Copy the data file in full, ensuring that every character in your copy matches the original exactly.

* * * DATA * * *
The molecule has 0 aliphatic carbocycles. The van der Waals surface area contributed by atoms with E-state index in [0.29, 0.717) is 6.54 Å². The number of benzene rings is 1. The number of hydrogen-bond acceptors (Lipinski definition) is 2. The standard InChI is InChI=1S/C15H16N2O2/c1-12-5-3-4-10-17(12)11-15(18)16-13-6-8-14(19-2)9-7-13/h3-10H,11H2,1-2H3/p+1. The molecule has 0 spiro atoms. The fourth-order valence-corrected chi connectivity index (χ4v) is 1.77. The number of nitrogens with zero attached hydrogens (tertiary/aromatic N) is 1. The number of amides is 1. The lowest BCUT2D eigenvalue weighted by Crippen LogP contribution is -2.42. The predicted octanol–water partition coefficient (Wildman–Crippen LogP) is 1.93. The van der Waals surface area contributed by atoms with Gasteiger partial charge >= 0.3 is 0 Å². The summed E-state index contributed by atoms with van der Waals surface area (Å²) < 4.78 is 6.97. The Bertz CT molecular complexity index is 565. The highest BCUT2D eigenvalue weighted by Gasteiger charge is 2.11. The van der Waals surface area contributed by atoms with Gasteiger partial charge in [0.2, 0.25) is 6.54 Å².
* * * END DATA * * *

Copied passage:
The molecule has 0 aliphatic carbocycles. The van der Waals surface area contributed by atoms with E-state index in [0.29, 0.717) is 6.54 Å². The number of benzene rings is 1. The number of hydrogen-bond acceptors (Lipinski definition) is 2. The standard InChI is InChI=1S/C15H16N2O2/c1-12-5-3-4-10-17(12)11-15(18)16-13-6-8-14(19-2)9-7-13/h3-10H,11H2,1-2H3/p+1. The molecule has 0 spiro atoms. The fourth-order valence-corrected chi connectivity index (χ4v) is 1.77. The number of nitrogens with zero attached hydrogens (tertiary/aromatic N) is 1. The number of amides is 1. The lowest BCUT2D eigenvalue weighted by Crippen LogP contribution is -2.42. The predicted octanol–water partition coefficient (Wildman–Crippen LogP) is 1.93. The van der Waals surface area contributed by atoms with Gasteiger partial charge >= 0.3 is 0 Å². The summed E-state index contributed by atoms with van der Waals surface area (Å²) < 4.78 is 6.97. The Bertz CT molecular complexity index is 565. The highest BCUT2D eigenvalue weighted by Gasteiger charge is 2.11. The van der Waals surface area contributed by atoms with Gasteiger partial charge in [0.2, 0.25) is 6.54 Å².